In April 2007, the Federal Communications Commission and the nation’s four largest radio station group owners – Clear Channel, CBS Radio, Citadel and Entercom – signed a voluntary agreement as a response to collected evidence and widespread allegations about payola influencing what gets played on the radio. It has been two years since the FCC, radio station group owners and independent labels met around the table. The immediate questions for the music and policymaking community are: Did these agreements serve their purpose? Have payola-like practices been curtailed? Did the agreements have any effect on what gets played on the radio?
In May 2009, FMC released a comprehensive, data-driven report called Same Old Song. Using playlist data licensed from Mediaguide, FMC examined four years of airplay – 2005-2008 – from national playlists and from seven specific music formats: AC, Urban AC, Active Rock, Country, CHR Pop, Triple A Commercial and Triple A Noncommercial. FMC calculated the “airplay share” for five different categories of record labels to determine whether the ratio of major label to non-major label songs had shifted in the past four years.
This report serves as a companion piece to Same Old Song. Using data licensed from Mediaguide and a similar methodology, it focuses on playlist data from 52 music stations licensed in New York State, broadcasting in a variety of formats, from 2005-2008.
The data in the report indicates almost no measurable change in station playlist composition or independent label access at NY State stations over the past four years. While this may lead some to conclude that payola is alive and well, and that the Spitzer and FCC agreements were ineffective, the report instead views these results through the a broader lens and uses the data to describe the state of radio thirteen years after the passage of the 1996 Telecommunications Act. The playlist data analysis underscores how radio’s long-standing relationships with major labels, its status quo programming practices and the permissive regulatory structure all work together to create an environment in which songs from major label artists continue to dominate. The major labels’ built-in advantage, in large part the cumulative benefit of years of payola-tainted engagement with commercial radio, combined with radio’s risk-averse programming practices, means there are very few spaces left on any playlist for new entrants. Independent labels, which comprise some 30 percent of the domestic music market, are left to vie for mere slivers of airtime, despite negotiated attempts to address this programming imbalance.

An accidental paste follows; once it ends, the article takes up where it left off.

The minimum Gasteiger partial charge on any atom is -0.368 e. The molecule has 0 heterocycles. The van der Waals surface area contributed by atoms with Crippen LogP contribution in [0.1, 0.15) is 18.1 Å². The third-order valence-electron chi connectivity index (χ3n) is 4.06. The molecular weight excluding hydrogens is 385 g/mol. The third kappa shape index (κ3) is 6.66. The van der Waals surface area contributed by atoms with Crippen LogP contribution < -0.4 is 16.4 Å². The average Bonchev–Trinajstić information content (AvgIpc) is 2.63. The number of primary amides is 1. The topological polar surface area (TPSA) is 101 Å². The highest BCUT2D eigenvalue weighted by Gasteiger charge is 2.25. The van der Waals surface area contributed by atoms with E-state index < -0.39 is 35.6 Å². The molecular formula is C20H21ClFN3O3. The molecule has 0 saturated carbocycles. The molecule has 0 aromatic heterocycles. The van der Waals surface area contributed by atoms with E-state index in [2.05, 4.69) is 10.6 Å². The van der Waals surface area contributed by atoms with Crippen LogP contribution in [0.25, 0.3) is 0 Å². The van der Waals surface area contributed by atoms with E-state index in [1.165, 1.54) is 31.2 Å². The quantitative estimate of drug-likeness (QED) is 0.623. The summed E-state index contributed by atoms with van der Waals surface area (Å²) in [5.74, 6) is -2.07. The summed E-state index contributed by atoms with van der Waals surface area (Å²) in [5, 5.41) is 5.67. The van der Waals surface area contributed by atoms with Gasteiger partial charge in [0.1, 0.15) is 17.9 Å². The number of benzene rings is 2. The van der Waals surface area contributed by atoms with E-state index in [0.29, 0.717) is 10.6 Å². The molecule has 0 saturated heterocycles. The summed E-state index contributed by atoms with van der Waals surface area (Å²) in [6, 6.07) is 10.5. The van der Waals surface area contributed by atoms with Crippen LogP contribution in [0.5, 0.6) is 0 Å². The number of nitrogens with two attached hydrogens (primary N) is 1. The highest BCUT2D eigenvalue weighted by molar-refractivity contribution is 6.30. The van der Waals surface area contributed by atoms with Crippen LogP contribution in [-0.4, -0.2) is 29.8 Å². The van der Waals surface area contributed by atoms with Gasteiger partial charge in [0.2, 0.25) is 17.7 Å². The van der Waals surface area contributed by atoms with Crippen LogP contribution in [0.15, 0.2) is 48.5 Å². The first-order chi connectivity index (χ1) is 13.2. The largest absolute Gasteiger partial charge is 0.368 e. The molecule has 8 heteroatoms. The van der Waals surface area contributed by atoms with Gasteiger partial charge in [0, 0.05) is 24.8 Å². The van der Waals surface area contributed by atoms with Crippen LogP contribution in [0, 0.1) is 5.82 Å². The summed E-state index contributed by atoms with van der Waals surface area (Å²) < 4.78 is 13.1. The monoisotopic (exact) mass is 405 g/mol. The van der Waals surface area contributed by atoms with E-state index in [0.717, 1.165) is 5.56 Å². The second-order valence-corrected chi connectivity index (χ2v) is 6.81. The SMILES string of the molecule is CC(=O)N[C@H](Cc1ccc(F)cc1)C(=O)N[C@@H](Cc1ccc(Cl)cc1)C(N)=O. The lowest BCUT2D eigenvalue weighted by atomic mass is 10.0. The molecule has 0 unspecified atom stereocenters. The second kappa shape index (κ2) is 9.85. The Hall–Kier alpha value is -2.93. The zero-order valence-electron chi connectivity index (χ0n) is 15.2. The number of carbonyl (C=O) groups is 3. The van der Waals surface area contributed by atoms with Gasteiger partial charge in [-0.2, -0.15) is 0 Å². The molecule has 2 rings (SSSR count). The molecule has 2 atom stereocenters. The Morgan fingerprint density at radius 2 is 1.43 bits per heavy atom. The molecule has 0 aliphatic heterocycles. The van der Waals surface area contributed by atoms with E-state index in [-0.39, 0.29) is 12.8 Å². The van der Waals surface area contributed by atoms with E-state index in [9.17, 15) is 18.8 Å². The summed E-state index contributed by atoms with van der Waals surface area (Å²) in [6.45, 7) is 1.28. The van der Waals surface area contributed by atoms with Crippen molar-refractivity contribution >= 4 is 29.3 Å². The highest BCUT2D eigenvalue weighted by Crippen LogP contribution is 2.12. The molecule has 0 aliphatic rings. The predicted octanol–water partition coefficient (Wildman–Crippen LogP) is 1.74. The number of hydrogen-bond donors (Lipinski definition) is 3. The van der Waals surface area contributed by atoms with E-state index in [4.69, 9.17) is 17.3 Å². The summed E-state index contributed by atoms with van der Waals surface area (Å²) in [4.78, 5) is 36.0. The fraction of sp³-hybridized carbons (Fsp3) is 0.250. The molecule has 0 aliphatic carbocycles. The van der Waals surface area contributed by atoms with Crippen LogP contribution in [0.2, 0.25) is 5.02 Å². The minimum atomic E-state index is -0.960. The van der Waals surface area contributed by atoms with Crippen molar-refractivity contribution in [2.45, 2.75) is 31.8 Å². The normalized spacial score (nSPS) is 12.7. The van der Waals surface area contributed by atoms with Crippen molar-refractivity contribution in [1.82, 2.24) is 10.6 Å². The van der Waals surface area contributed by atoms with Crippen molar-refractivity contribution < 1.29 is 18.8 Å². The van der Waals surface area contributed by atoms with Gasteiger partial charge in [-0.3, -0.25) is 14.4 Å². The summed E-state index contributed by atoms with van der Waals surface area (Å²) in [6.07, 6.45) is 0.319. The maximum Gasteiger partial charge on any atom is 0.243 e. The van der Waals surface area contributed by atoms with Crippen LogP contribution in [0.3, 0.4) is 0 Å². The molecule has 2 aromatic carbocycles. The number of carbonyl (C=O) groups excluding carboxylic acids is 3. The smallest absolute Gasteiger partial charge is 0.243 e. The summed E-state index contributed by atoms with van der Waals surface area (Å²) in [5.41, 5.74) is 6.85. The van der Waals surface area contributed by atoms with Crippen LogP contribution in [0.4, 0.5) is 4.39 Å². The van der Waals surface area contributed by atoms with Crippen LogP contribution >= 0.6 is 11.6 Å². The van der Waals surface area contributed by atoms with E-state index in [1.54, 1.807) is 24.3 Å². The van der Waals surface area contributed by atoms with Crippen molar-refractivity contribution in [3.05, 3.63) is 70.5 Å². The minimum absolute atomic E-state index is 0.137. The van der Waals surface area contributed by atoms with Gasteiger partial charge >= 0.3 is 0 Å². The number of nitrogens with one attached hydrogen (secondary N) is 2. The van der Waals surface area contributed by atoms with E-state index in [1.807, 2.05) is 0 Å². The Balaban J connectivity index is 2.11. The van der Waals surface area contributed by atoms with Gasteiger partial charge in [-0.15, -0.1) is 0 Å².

This report also confronts a practical challenge in measuring the effectiveness of the policies negotiated by the FCC, broadcasters and the independent music community in 2007. The ambiguous language of the Rules of Engagement and the voluntary agreements make it difficult to set specific policy goals and effectively measure outcomes. In this report’s conclusion, FMC puts forward three policy recommendations – improving data collection, refocusing on localism and expanding the number of voices on the public airwaves – designed to assist both broadcasters and the FCC in ensuring a bright future for local radio and for the music community.
Executive Summary [PDF]
Complete Report [PDF]
(including Data Appendices)
About the Report
“Same Old Song” was researched and written by FMC Education Director Kristin Thomson.
The research and analysis contained in this report was made possible through support from the New York State Music Fund, established by the New York State Attorney General at Rockefeller Philanthropy Advisors. The views expressed are the sole responsibility of its author and the Future of Music Coalition.